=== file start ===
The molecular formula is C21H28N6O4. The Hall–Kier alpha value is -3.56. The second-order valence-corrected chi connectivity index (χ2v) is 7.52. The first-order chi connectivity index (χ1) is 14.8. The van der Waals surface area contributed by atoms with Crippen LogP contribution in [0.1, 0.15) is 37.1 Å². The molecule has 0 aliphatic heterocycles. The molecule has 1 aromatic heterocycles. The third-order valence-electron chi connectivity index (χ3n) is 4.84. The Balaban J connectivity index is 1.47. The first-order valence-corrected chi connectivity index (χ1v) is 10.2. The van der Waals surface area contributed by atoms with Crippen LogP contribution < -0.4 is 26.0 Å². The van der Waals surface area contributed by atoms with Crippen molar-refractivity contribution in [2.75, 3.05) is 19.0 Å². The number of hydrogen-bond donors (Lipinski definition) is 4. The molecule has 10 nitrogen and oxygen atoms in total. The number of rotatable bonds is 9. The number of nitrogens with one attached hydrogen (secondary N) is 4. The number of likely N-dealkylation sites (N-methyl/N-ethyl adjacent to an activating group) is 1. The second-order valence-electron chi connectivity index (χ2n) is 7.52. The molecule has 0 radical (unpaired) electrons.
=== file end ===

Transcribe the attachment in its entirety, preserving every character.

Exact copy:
The molecular formula is C21H28N6O4. The Hall–Kier alpha value is -3.56. The second-order valence-corrected chi connectivity index (χ2v) is 7.52. The first-order chi connectivity index (χ1) is 14.8. The van der Waals surface area contributed by atoms with Crippen LogP contribution in [0.1, 0.15) is 37.1 Å². The molecule has 0 aliphatic heterocycles. The molecule has 1 aromatic heterocycles. The third-order valence-electron chi connectivity index (χ3n) is 4.84. The Balaban J connectivity index is 1.47. The first-order valence-corrected chi connectivity index (χ1v) is 10.2. The van der Waals surface area contributed by atoms with Crippen LogP contribution < -0.4 is 26.0 Å². The van der Waals surface area contributed by atoms with Crippen molar-refractivity contribution in [2.75, 3.05) is 19.0 Å². The number of hydrogen-bond donors (Lipinski definition) is 4. The molecule has 10 nitrogen and oxygen atoms in total. The number of rotatable bonds is 9. The number of nitrogens with one attached hydrogen (secondary N) is 4. The number of likely N-dealkylation sites (N-methyl/N-ethyl adjacent to an activating group) is 1. The second-order valence-electron chi connectivity index (χ2n) is 7.52. The molecule has 0 radical (unpaired) electrons.